Changes in Laws for Europeans

Written by: Sam Everingham

This article provides a round-up of recent court rulings and announcements pertaining to surrogacy around Europe

Changes in German Laws Pertaining to Surrogacy

The German government has also changed their policy in regard to issuing newborn passports (Kinderreisepass). Previously this could be done within three days. But from 2024 onwards parents will have to apply for a standard passport which takes six weeks or more. (They print it in Berlin and then send it to the foreign embassy).
This may increase the likelihood of German intended parents choosing to engage in the USA, Canada or even Argentina, as a local passport can be issued as a temporary measure.

Spanish Supreme Court Ruling  – Parenthood not assured

On 5 April 2023, Spain’s Supreme Court ruled that surrogacy contracts are void because they violate the fundamental rights of the surrogate mother and child. The court ruled that they “involve damage to the best interest of the minor and exploitation of the woman that are unacceptable”.

The court was particularly concerns about medical risks to the surrogate, giving up her right to privacy and medical confidentiality.

The control intended parents have on pregnancy termination, embryo reduction, means of delivery, sexual relations and freedom of movement also concerned the Spanish court greatly.

“Ultimately -the Court concluded that a surrogate has ‘limitations on her personal autonomy and her physical and moral integrity that are incompatible with human dignity.”

For all these reasons, the court concluded that “pregnancy by commercial substitution violates the fundamental rights recognized in the Constitution and in international conventions on human rights.”

However, the Supreme Court did concede that legal parentage could be facilitated via an adoption process, given this pathway might better safeguard rights of pregnant mothers and children.

Italy Seeks to ban Cross-border Surrogacy

As reported in the Financial Times on 18 June, Italy’s right-wing governing coalition is moving to ban Italians from having babies through surrogacy abroad, drawing fire from LGBT+ activists who say they are already treated like outlaws for wanting to have children. Surrogacy — and its promotion — has been illegal in Italy since 2004 and is punishable by up to two years imprisonment and a €600,000 fine, prompting Italians to look for surrogate mothers in other countries.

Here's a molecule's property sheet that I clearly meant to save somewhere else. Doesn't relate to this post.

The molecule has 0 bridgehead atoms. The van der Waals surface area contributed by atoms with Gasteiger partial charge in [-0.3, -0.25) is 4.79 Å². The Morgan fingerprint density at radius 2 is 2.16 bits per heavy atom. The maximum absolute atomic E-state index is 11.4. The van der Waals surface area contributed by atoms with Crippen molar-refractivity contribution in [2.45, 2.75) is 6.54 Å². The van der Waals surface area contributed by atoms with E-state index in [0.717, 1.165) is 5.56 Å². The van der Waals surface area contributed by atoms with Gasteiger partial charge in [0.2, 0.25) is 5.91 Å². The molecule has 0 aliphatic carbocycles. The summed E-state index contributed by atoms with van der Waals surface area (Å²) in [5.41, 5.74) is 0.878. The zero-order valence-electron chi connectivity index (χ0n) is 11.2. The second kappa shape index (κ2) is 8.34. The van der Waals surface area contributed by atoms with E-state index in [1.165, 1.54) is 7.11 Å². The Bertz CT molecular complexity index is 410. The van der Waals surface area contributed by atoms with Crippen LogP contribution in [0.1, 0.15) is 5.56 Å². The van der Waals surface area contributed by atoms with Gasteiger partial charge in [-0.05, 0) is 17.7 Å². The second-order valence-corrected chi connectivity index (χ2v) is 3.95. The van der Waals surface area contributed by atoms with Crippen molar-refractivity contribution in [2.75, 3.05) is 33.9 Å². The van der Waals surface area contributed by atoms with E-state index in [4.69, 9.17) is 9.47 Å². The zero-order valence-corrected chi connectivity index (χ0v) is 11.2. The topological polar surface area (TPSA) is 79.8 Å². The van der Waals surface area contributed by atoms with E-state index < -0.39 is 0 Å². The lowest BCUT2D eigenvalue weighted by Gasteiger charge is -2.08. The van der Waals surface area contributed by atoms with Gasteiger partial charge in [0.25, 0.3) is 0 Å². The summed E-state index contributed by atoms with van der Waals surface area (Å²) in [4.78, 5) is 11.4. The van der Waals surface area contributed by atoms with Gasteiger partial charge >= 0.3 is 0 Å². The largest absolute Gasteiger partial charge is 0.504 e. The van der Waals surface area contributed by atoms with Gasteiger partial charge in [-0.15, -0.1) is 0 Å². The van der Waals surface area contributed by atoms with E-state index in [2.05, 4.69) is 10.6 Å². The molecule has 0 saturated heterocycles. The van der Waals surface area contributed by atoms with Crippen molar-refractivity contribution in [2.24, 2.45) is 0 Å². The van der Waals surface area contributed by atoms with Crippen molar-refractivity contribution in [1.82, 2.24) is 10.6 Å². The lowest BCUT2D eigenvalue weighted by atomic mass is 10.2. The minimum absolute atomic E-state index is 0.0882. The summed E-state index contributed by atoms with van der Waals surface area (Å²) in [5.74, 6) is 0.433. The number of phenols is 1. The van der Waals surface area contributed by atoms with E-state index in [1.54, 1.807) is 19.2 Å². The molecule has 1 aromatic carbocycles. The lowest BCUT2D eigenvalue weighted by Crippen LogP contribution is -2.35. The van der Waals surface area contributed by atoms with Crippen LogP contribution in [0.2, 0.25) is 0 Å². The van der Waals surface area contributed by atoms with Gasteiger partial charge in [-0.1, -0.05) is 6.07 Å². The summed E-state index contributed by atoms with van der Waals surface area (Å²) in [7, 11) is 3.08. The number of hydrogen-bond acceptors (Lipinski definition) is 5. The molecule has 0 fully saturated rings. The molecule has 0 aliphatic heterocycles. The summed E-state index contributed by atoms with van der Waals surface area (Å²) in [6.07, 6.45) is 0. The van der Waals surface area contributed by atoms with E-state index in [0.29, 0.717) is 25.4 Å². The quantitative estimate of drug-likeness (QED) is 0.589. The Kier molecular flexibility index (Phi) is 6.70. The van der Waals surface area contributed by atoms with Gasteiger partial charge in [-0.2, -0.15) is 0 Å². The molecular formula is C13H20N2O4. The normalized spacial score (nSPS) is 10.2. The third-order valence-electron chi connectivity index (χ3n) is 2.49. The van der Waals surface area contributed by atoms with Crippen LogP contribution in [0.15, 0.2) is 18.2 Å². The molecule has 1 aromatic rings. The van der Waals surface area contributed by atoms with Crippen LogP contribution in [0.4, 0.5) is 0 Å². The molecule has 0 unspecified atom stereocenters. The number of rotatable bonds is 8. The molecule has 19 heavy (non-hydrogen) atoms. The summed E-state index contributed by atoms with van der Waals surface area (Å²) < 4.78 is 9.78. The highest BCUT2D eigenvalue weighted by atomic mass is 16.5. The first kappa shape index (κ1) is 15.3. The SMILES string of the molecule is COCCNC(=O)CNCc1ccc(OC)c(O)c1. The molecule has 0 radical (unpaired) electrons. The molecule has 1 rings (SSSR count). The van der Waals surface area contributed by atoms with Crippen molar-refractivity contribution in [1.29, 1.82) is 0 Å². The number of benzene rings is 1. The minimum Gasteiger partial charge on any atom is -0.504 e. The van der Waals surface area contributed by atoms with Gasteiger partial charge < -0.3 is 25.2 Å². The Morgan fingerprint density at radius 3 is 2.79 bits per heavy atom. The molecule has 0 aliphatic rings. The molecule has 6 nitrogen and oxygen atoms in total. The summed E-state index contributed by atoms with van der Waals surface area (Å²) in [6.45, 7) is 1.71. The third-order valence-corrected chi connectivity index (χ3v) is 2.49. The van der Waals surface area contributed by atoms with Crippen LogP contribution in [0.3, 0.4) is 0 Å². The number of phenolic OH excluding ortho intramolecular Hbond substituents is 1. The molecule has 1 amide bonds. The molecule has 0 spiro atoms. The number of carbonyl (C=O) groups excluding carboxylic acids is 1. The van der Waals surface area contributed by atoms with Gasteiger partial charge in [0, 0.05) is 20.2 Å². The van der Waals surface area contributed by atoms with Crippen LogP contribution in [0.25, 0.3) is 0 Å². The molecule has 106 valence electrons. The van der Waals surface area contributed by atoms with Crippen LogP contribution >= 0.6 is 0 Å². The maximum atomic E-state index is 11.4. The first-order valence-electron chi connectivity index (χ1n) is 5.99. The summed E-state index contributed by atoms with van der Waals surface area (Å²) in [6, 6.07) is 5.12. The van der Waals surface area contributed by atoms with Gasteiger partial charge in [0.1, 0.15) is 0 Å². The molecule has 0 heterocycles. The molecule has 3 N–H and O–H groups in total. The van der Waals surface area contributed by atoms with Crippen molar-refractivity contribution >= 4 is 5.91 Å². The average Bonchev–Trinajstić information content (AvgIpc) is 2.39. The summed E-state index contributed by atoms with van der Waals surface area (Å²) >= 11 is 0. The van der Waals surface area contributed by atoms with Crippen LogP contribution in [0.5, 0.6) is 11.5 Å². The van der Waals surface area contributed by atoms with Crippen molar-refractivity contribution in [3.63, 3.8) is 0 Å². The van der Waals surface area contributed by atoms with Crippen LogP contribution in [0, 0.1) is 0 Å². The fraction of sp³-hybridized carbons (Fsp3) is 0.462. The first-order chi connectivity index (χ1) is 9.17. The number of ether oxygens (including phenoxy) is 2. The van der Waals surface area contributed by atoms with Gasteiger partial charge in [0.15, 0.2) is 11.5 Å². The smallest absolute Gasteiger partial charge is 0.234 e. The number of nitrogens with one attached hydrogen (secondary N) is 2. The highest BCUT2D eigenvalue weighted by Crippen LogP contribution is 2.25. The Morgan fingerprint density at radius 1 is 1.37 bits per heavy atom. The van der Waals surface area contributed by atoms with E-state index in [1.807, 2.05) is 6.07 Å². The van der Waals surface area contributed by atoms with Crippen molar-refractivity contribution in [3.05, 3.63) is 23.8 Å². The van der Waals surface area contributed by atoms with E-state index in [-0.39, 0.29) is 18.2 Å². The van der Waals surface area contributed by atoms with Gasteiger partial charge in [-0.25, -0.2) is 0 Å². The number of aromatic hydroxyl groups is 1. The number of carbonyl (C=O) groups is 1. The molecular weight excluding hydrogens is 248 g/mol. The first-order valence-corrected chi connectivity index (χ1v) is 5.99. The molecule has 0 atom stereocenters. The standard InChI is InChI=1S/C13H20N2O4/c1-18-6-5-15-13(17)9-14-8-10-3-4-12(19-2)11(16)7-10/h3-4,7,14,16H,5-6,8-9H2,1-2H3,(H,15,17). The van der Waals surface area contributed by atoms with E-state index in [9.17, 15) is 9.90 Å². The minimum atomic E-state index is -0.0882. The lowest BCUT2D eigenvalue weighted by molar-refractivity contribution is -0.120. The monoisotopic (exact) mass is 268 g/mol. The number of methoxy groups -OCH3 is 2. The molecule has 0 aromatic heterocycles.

Angered by what it calls “procreation tourism”, the ruling hard right Brothers of Italy party is now pushing to make it a crime for Italians to have babies through surrogacy even in countries where such arrangements are legal.

“Surrogacy is a degrading practice that affects women who often face economic difficulties,” said Carolina Varchi, the Brothers of Italy lawmaker spearheading the proposal in Parliament. “It is aimed at destroying, by contract, the idea of motherhood — an idea that resides in the laws of nature.” Varchi argued that Italians increasingly go abroad to circumvent “criminal liability”.

“Our goal is to counter this practice,” she said. “If someone decides to violate this law, they know they will be punished when they come to Italy.”

The draft ban — which will increase the fine to €1mn — is backed by prime minister Giorgia Meloni.

The drive to further restrict surrogacy has LGBT+ activists up in arms. “What are they going to do? Tear children from their families, or put parents in jail . . . just because they don’t agree with their choices,” asked Christian De Florio, 47, parent to five-year-old twin boys born to him, and his long-term partner, via a surrogate in the US.

Activists argue that such restrictions would eventually be deemed unconstitutional, but warn that any legal challenge will take years. This is only increasing the level of anxiety, particularly for future parents with surrogate pregnancies already under way.

“People who are expecting babies — who have the pregnancy going on — don’t know what is going to happen when they get to Italy,” said Alessia Crocini, president of Rainbow Families, a gay parents organisation. “A lot of people are very worried and very scared.”

This article was written by:

Sam Everingham

Sam Everingham is the founder of Growing Families. He has extensive global networks with surrogacy researchers, families, agencies, and reproductive specialists, and has been helping couples and singles with their family building journey for over a decade. He is a regular media commentator and has co-authored articles on surrogacy in several reputable journals.

Read more about Sam Everingham